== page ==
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“Telling it as it is” E-mail: post@peoplespost.co.za

Tuesday 21 August 2012

Tel: 021 713 9440 Fax: 021 713 9481

Favourite pastime With National Braai Day (Monday 24 Sep­ tember) drawing near­ er South Africa’s braai king, Jan Braai (cen­ tred), launched his new recipe book, Fire­ works, at the Media24 head office in Cape Town. Photographed with Braai, from left, is Stormers fullback Joe Pietersen, Daleen van der Merwe and Mas­ terchef SA judge Pete Goffe­Wood. Photo: Michael Hammond/Photo24

Counting cost of country life JUANITA WILLIAMS

LIVING in a green meadow may sound idyllic, but for owners of properties in Forest Glade, Tokai, it has expensive drawbacks. The townhouse development, built in the 1970s, backs onto an open green space with the Prinseskasteel River rambling through it. The 103 Homeowners Association (103 HOA) leases the 24 450m² of open space from the municipality and has fenced it in for security reasons. Part of the lease agreement is that they maintain the Prinseskasteel River. In 2002, the home owners engaged a freshwater ecologist, who made recommendations for management of the river. “Unfortunately, they were unaware the stabilisation, construction and maintenance activities they undertook within the river required a prior Environmental Impact Assessment (EIA) approval in accordance with the amended 2010 National Environmental Management Act (Nema) EIA regulations,” says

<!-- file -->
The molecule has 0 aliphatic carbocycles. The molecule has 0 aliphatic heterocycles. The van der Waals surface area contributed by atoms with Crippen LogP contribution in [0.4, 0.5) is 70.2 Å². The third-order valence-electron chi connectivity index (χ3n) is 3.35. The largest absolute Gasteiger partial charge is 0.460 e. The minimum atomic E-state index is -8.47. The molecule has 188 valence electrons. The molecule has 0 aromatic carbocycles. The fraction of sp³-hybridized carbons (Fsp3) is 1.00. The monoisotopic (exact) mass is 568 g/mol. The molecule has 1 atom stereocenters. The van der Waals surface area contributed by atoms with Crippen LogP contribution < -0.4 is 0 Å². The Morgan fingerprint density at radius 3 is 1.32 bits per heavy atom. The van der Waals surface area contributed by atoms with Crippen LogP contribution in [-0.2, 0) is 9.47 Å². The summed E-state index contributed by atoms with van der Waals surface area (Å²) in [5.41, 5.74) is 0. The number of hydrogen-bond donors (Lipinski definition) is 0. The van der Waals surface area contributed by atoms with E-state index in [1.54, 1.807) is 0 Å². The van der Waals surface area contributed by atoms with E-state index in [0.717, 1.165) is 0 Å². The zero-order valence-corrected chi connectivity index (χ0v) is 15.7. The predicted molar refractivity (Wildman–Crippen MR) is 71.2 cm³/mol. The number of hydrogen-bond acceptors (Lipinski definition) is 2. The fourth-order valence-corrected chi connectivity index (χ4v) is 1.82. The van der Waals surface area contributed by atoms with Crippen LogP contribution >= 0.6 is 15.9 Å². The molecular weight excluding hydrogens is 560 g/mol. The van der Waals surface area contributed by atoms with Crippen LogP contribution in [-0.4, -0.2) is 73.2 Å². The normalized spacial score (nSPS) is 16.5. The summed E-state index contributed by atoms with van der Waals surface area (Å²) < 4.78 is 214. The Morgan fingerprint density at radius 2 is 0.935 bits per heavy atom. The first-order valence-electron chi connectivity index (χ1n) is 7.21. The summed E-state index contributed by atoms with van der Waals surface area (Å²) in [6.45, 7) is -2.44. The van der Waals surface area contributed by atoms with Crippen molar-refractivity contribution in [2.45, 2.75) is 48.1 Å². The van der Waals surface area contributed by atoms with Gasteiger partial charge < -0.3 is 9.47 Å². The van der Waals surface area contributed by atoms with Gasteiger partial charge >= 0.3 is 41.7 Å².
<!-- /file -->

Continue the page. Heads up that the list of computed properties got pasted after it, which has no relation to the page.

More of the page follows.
Nick Steytler of Khula Environmental Consultants. The authorities have brought this to the association’s attention. The river is showing signs of environmental degradation like localised erosion and collapsing stream banks. To rectify the matter the association has commissioned a basic assessment process which is currently underway. Steytler says the environmental laws are very detailed and few people are aware of the complications. He says a more comprehensive, rehabilitation plan needs to be implemented to remedy the damage, prevent increasing erosion and reshape the river. “The main solution is to install six gabion weirs across the river to reduce the erosive capacity of the river. Long-term maintenance is also required to control alien plants and repair any further damage to the banks and gabion structures. “Although the cost will be steep it will be worth the expense as it enables the homeowners to retain the lease,” says Steytler. The association has already spent thou-